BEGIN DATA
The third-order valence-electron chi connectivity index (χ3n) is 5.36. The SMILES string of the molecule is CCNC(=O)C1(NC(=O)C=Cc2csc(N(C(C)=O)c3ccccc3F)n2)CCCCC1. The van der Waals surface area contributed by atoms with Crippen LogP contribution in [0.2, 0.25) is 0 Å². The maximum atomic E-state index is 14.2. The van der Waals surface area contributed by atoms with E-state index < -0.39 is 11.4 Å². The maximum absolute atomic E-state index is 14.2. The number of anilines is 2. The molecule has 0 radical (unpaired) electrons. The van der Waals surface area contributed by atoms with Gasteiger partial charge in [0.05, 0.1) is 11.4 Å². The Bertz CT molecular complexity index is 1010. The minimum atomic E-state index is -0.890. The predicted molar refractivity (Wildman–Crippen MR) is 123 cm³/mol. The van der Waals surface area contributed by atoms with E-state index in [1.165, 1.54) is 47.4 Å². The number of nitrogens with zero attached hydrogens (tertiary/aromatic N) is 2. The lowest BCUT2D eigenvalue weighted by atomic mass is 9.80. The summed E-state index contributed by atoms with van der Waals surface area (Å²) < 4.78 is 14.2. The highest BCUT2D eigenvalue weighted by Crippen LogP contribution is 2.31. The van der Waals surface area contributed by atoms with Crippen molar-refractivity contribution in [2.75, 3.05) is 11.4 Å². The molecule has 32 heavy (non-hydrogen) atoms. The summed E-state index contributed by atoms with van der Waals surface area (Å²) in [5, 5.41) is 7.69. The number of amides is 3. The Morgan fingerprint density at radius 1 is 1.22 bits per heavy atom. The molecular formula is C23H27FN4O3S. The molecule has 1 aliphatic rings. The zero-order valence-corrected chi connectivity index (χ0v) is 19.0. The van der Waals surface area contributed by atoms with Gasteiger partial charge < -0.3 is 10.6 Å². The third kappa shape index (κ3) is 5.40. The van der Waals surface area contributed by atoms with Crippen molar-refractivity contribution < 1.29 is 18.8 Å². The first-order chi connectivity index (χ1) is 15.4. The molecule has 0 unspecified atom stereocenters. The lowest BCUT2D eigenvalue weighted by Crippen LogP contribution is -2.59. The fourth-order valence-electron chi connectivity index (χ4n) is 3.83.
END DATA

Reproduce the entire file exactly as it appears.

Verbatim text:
The third-order valence-electron chi connectivity index (χ3n) is 5.36. The SMILES string of the molecule is CCNC(=O)C1(NC(=O)C=Cc2csc(N(C(C)=O)c3ccccc3F)n2)CCCCC1. The van der Waals surface area contributed by atoms with Crippen LogP contribution in [0.2, 0.25) is 0 Å². The maximum atomic E-state index is 14.2. The van der Waals surface area contributed by atoms with E-state index < -0.39 is 11.4 Å². The maximum absolute atomic E-state index is 14.2. The number of anilines is 2. The molecule has 0 radical (unpaired) electrons. The van der Waals surface area contributed by atoms with Gasteiger partial charge in [0.05, 0.1) is 11.4 Å². The Bertz CT molecular complexity index is 1010. The minimum atomic E-state index is -0.890. The predicted molar refractivity (Wildman–Crippen MR) is 123 cm³/mol. The van der Waals surface area contributed by atoms with E-state index in [1.165, 1.54) is 47.4 Å². The number of nitrogens with zero attached hydrogens (tertiary/aromatic N) is 2. The lowest BCUT2D eigenvalue weighted by atomic mass is 9.80. The summed E-state index contributed by atoms with van der Waals surface area (Å²) < 4.78 is 14.2. The highest BCUT2D eigenvalue weighted by Crippen LogP contribution is 2.31. The van der Waals surface area contributed by atoms with Crippen molar-refractivity contribution in [2.75, 3.05) is 11.4 Å². The molecule has 32 heavy (non-hydrogen) atoms. The summed E-state index contributed by atoms with van der Waals surface area (Å²) in [5, 5.41) is 7.69. The number of amides is 3. The Morgan fingerprint density at radius 1 is 1.22 bits per heavy atom. The molecular formula is C23H27FN4O3S. The molecule has 1 aliphatic rings. The zero-order valence-corrected chi connectivity index (χ0v) is 19.0. The van der Waals surface area contributed by atoms with Gasteiger partial charge < -0.3 is 10.6 Å². The third kappa shape index (κ3) is 5.40. The van der Waals surface area contributed by atoms with Crippen molar-refractivity contribution < 1.29 is 18.8 Å². The first-order chi connectivity index (χ1) is 15.4. The molecule has 0 unspecified atom stereocenters. The lowest BCUT2D eigenvalue weighted by Crippen LogP contribution is -2.59. The fourth-order valence-electron chi connectivity index (χ4n) is 3.83.